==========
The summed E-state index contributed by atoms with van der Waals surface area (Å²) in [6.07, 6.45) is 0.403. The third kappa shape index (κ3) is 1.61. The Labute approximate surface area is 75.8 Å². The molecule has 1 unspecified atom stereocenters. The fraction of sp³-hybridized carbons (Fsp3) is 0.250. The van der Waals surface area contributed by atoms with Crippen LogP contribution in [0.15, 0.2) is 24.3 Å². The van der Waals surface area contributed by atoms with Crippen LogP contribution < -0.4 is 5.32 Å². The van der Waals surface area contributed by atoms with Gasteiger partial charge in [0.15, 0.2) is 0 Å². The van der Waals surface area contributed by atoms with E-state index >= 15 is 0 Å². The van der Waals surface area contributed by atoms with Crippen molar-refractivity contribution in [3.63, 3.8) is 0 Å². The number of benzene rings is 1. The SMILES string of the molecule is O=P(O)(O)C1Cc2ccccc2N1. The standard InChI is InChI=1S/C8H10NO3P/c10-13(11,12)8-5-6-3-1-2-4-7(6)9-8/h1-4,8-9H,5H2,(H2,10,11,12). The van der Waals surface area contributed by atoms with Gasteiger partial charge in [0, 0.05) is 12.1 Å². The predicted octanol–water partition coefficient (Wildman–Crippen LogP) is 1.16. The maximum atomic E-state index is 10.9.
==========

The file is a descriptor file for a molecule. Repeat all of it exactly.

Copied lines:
The summed E-state index contributed by atoms with van der Waals surface area (Å²) in [6.07, 6.45) is 0.403. The third kappa shape index (κ3) is 1.61. The Labute approximate surface area is 75.8 Å². The molecule has 1 unspecified atom stereocenters. The fraction of sp³-hybridized carbons (Fsp3) is 0.250. The van der Waals surface area contributed by atoms with Crippen LogP contribution in [0.15, 0.2) is 24.3 Å². The van der Waals surface area contributed by atoms with Crippen LogP contribution < -0.4 is 5.32 Å². The van der Waals surface area contributed by atoms with Gasteiger partial charge in [0.15, 0.2) is 0 Å². The van der Waals surface area contributed by atoms with E-state index >= 15 is 0 Å². The van der Waals surface area contributed by atoms with Crippen molar-refractivity contribution in [3.63, 3.8) is 0 Å². The number of benzene rings is 1. The SMILES string of the molecule is O=P(O)(O)C1Cc2ccccc2N1. The standard InChI is InChI=1S/C8H10NO3P/c10-13(11,12)8-5-6-3-1-2-4-7(6)9-8/h1-4,8-9H,5H2,(H2,10,11,12). The van der Waals surface area contributed by atoms with Gasteiger partial charge in [0, 0.05) is 12.1 Å². The predicted octanol–water partition coefficient (Wildman–Crippen LogP) is 1.16. The maximum atomic E-state index is 10.9.